Shell Halts Controversial Search for Alaskan Oil

Royal Dutch Shell said Monday it was halting its search for oil off the Alaskan coast, with environmentalists claiming a huge victory in their battle to protect local wildlife.

The Anglo-Dutch energy giant said in a statement that its Burger J well in the Chukchi Sea, off the northwest coast of Alaska, did not warrant further exploration owing to insufficient oil and gas being located and because of regulatory uncertainties.

Shell, describing its decision to pull out of Alaska as “disappointing,” added that its withdrawal would cost it $4.1 billion, heaping further pressure on a company and sector hit by sliding oil prices.

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The energy titan, which began drilling in July after President Barack Obama approved the exploration, said Alaska remained an area of major importance for the U.S. energy supply.

With this in mind, Greenpeace urged Obama to ban all energy companies from launching drilling projects in the region.

“Big oil has sustained an unmitigated defeat,” Greenpeace’s U.K. executive director John Sauven said in a statement.

“Now President Obama should use his remaining months in office to say that no other oil company will be licensed to drill in the American Arctic.”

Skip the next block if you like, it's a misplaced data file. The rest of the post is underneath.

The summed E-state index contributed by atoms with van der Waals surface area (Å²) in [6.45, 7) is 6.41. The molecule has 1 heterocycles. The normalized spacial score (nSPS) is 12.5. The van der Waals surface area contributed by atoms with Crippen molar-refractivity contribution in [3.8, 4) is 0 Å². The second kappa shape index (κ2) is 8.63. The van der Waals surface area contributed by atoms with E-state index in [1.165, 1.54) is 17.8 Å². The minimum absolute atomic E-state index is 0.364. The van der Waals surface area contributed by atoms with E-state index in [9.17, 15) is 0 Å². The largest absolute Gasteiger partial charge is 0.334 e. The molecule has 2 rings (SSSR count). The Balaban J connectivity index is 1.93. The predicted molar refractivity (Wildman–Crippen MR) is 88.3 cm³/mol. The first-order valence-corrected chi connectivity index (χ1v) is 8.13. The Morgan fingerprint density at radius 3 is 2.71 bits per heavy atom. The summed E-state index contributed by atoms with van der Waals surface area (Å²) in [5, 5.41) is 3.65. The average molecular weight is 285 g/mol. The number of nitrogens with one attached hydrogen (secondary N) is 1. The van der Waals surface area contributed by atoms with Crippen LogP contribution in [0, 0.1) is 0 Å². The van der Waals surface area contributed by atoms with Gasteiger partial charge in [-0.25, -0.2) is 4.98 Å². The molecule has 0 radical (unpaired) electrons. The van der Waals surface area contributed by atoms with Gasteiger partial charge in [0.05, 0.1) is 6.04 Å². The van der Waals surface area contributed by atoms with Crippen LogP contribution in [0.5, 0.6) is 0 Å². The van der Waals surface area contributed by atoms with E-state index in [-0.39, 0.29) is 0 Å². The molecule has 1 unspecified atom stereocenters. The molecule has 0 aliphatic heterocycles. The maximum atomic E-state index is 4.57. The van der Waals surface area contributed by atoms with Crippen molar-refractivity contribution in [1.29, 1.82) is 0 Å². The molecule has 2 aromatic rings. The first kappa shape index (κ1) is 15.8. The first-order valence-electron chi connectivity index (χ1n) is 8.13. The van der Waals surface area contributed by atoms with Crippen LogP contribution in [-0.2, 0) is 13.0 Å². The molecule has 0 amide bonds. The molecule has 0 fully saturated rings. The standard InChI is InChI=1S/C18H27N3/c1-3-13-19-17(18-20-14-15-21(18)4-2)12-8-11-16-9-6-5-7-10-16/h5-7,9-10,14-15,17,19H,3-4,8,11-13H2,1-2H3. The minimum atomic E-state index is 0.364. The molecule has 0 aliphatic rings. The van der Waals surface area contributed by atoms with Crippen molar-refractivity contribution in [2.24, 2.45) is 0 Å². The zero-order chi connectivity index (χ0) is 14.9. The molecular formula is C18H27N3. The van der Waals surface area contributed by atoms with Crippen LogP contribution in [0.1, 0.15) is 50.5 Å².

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Greenpeace’s petition to “Save the Arctic” has seven million signatures from around the globe, including a number of high-profile celebrities.

“They had a budget of billions, we had a movement of millions,” noted Sauven in reference to the money invested by Shell in the failed project.

“The ‘unpredictable regulatory environment’ that forced Shell out of the Arctic is otherwise known as massive pressure from more than 7 million people.

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“For three years we faced them down, and the people won,” he added.

Friends of the Earth chief executive Craig Bennett called Monday’s announcement “wonderful news for the people and wildlife of the Arctic region, but it must become a turning point in the fight to prevent catastrophic climate change.”

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